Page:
More adventures in realignment success stories
Richard Krupp, PhD. | March 21, 2013
In my January 16, 2013 article, A Simple Concept: Experts confused and confounded, (inset below) I provided my opinions about “experts” and realignment. An article in the Sacramento Bee March 20, provided some excellent examples to further illustrate my observations. Here are some highlights from the news article and a reprise of my article.
Gov. Jerry Brown takes notice of realignment complaints, Sacramento Bee, March 20, 2013.
On Tuesday, Republican lawmakers brought to their news conference a 21-year-old woman who was brutally attacked last year by a former boyfriend. The man had been arrested for violating parole and failing to register as a sex offender the month before the attack, they said, but he was out of jail due to overcrowding.
As lawmakers stepped up pressure to modify California's historic prison realignment – most recently at a news conference Tuesday featuring a crime victim in a wheelchair – Gov. Jerry Brown is taking notice.
“This is a big, historic shift, and, you know, we need to do a better job of looking at what's happening and what's occurring,” Jeffrey Beard, secretary of the state Department of Corrections and Rehabilitation, said after a meeting in Sacramento last week.
“We are witnessing calls to increase the number of people in prison, and we are under pressure to reduce the number of people in prison,” Brown told reporters in San Francisco last week. “Luckily, contradiction is one of my specialties, so I feel I can deal with it.”
Although some lawmakers have introduced bills to reverse some of the damage done by realignment, Senate Pro Tem Darrell Steinberg in a display of his ignorance and arrogance, does not support these changes. The true contradiction is that the Governor and Legislature are supposed to protect the citizens of California yet they are more interested in the comfort of the people who abuse the citizens of California. They should be embarrassed and ashamed of themselves.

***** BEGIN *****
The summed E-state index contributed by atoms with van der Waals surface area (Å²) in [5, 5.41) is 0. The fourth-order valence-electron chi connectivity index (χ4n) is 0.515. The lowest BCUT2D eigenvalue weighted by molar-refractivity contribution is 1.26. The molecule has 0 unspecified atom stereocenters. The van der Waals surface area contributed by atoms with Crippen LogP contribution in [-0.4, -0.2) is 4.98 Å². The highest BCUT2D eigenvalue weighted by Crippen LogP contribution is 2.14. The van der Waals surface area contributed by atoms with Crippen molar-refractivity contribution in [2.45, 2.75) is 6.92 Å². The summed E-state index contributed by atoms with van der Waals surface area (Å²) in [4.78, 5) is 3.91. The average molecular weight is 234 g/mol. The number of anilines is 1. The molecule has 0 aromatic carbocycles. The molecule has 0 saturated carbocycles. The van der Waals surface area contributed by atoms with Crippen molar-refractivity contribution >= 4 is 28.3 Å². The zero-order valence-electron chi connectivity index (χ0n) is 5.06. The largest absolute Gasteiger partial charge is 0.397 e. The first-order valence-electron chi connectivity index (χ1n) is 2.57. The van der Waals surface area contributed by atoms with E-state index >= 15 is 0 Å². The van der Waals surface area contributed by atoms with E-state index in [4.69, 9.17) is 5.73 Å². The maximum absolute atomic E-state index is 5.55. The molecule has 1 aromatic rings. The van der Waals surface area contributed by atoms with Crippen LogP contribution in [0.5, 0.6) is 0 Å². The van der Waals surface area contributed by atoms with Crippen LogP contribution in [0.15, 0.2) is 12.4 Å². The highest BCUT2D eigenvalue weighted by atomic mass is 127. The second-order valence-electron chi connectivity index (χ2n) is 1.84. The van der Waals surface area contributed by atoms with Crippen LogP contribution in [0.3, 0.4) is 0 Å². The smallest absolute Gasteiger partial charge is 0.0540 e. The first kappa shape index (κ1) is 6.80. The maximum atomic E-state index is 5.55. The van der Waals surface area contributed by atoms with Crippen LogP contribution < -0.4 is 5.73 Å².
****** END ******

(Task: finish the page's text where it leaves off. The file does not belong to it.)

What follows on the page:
A Simple Concept: Experts confused and confounded
Richard Krupp, PhD. | January 16, 2013
A Wall Street Journal article on January 5, 2012, California Law Blamed for Crime Rise, looked at our sentencing overhaul based on realignment. “California saw a year-over-year increase of 4.5% in property crime in the fourth quarter of 2011, immediately after the overhaul.” Santa Rosa Police Sgt. Lazzarini feels more criminals are in the community rather than incarcerated, and this is a “pretty good reason” for the rise in property crimes.
Governor Brown's spokesman feels, “Any respectable criminologist will tell you [they] don't determine overall trends in a year or two. Attempts to tie any increases to realignment are purely political.” Joan Petersilia, co-director of the Stanford Criminal Justice Center concedes that the link to higher property crime rates and the realignment sentencing overhaul “may well turn out to be right.” Is she back-peddling from her previous position?
Who should be believe? Who is the expert? The field level peace officer? The politician? The academician?
When California incarceration rates were higher the property crime rates were lower. Through some sort of pretzel logic political and academic experts complained about prior incarceration rates. What was the complain? Why lock up so many people when crime rates are low? What is the answer? Crimes rates were low because more people were locked up. Criminals commit crimes unless they are locked up. A simple concept unknown to many criminal justice experts.
Common sense tells us that redirecting criminals from the prison system to the community increases crime. It is not necessary to wait several years to figure this out. Whether they freely admit they made mistakes or not, the so called criminal justice experts, politicians and academicians are responsible for increases in crime. Some are trying to come up with novel ways of back-peddling.
What is an expert? As noted in the book, The Black Swan, Experts – “Based on their empirical record, they do not know more about their subject mater than the general population, but they are much better at narrating-or worse, at smoking you with complicated mathematical models.”
Now that media attention is being drawn to the failure of realignment, the experts will start offering excuses to shirk the blame. Typical excuses from experts include:
1) The program was not implemented as specified.
2) Not enough money was spent.
3) Not enough time has passed.
4) It is possible something not anticipated is affecting the results.
5) Some modifications to the program are required.
Keep in mind the crime rate increases the media is looking at now are from 2011. When 2012 data is released people will see a more dramatic uptick in crime rates. I suspect most cities and counties already know how dismal the situation is. Political influences corrupt any truthful disclosure.
Though they are not likely to claim to be criminal justice experts, police officers, parole agents, and correctional officers are the only honest voices in the crowd. Politicians and academicians with little field experience are dangerous. In my opinion, there are three cures for criminal behavior, death, incarceration, and old age. Lower on the list of cures would be job training and towards the bottom of the list would be talk therapy.
Richard Krupp, PhD. January 7, 2013